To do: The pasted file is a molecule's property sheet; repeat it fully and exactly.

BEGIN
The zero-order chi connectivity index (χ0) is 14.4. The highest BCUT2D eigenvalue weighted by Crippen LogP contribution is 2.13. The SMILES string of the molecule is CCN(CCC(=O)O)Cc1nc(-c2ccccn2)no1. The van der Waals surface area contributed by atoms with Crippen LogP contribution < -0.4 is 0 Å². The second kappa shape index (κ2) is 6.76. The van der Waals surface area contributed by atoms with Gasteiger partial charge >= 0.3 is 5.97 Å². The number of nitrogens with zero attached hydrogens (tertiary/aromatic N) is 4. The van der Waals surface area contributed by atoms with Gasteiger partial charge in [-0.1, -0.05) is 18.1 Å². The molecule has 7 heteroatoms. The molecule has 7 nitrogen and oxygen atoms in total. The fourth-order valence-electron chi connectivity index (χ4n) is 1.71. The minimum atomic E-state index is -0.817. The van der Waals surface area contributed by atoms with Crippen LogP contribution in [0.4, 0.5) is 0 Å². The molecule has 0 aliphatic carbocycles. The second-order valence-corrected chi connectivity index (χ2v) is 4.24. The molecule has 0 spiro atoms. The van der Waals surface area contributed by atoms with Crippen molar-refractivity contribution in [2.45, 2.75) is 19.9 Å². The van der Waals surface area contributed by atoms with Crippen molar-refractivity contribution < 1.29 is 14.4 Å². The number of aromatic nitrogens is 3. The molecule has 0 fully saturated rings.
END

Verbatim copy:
The zero-order chi connectivity index (χ0) is 14.4. The highest BCUT2D eigenvalue weighted by Crippen LogP contribution is 2.13. The SMILES string of the molecule is CCN(CCC(=O)O)Cc1nc(-c2ccccn2)no1. The van der Waals surface area contributed by atoms with Crippen LogP contribution < -0.4 is 0 Å². The second kappa shape index (κ2) is 6.76. The van der Waals surface area contributed by atoms with Gasteiger partial charge >= 0.3 is 5.97 Å². The number of nitrogens with zero attached hydrogens (tertiary/aromatic N) is 4. The van der Waals surface area contributed by atoms with Gasteiger partial charge in [-0.1, -0.05) is 18.1 Å². The molecule has 7 heteroatoms. The molecule has 7 nitrogen and oxygen atoms in total. The fourth-order valence-electron chi connectivity index (χ4n) is 1.71. The minimum atomic E-state index is -0.817. The van der Waals surface area contributed by atoms with Crippen LogP contribution in [0.4, 0.5) is 0 Å². The molecule has 0 aliphatic carbocycles. The second-order valence-corrected chi connectivity index (χ2v) is 4.24. The molecule has 0 spiro atoms. The van der Waals surface area contributed by atoms with Crippen molar-refractivity contribution in [2.45, 2.75) is 19.9 Å². The van der Waals surface area contributed by atoms with Crippen molar-refractivity contribution < 1.29 is 14.4 Å². The number of aromatic nitrogens is 3. The molecule has 0 fully saturated rings.